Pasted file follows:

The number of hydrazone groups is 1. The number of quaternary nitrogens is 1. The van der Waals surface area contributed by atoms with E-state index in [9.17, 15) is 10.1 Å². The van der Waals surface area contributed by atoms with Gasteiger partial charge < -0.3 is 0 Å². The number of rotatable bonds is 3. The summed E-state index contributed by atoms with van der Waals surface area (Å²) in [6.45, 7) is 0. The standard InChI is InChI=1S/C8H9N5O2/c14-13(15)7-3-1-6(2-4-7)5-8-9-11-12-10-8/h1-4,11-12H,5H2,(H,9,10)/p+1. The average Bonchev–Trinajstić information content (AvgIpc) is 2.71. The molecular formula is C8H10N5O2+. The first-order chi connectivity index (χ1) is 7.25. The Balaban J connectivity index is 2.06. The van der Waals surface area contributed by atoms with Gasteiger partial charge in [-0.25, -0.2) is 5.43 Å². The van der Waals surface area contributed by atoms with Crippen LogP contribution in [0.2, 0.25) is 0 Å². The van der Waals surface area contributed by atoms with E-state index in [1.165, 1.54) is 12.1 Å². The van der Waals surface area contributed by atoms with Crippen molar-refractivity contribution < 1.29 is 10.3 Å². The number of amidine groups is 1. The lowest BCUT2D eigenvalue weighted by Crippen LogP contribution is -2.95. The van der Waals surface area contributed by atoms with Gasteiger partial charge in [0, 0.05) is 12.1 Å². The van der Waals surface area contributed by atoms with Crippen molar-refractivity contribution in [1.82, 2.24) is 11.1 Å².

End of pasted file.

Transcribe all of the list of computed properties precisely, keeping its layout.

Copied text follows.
The number of hydrazone groups is 1. The number of quaternary nitrogens is 1. The van der Waals surface area contributed by atoms with E-state index in [9.17, 15) is 10.1 Å². The van der Waals surface area contributed by atoms with Gasteiger partial charge < -0.3 is 0 Å². The number of rotatable bonds is 3. The summed E-state index contributed by atoms with van der Waals surface area (Å²) in [6.45, 7) is 0. The standard InChI is InChI=1S/C8H9N5O2/c14-13(15)7-3-1-6(2-4-7)5-8-9-11-12-10-8/h1-4,11-12H,5H2,(H,9,10)/p+1. The average Bonchev–Trinajstić information content (AvgIpc) is 2.71. The molecular formula is C8H10N5O2+. The first-order chi connectivity index (χ1) is 7.25. The Balaban J connectivity index is 2.06. The van der Waals surface area contributed by atoms with Gasteiger partial charge in [-0.25, -0.2) is 5.43 Å². The van der Waals surface area contributed by atoms with Crippen LogP contribution in [0.2, 0.25) is 0 Å². The van der Waals surface area contributed by atoms with E-state index in [1.165, 1.54) is 12.1 Å². The van der Waals surface area contributed by atoms with Crippen molar-refractivity contribution < 1.29 is 10.3 Å². The number of amidine groups is 1. The lowest BCUT2D eigenvalue weighted by Crippen LogP contribution is -2.95. The van der Waals surface area contributed by atoms with Gasteiger partial charge in [0, 0.05) is 12.1 Å². The van der Waals surface area contributed by atoms with Crippen molar-refractivity contribution in [1.82, 2.24) is 11.1 Å².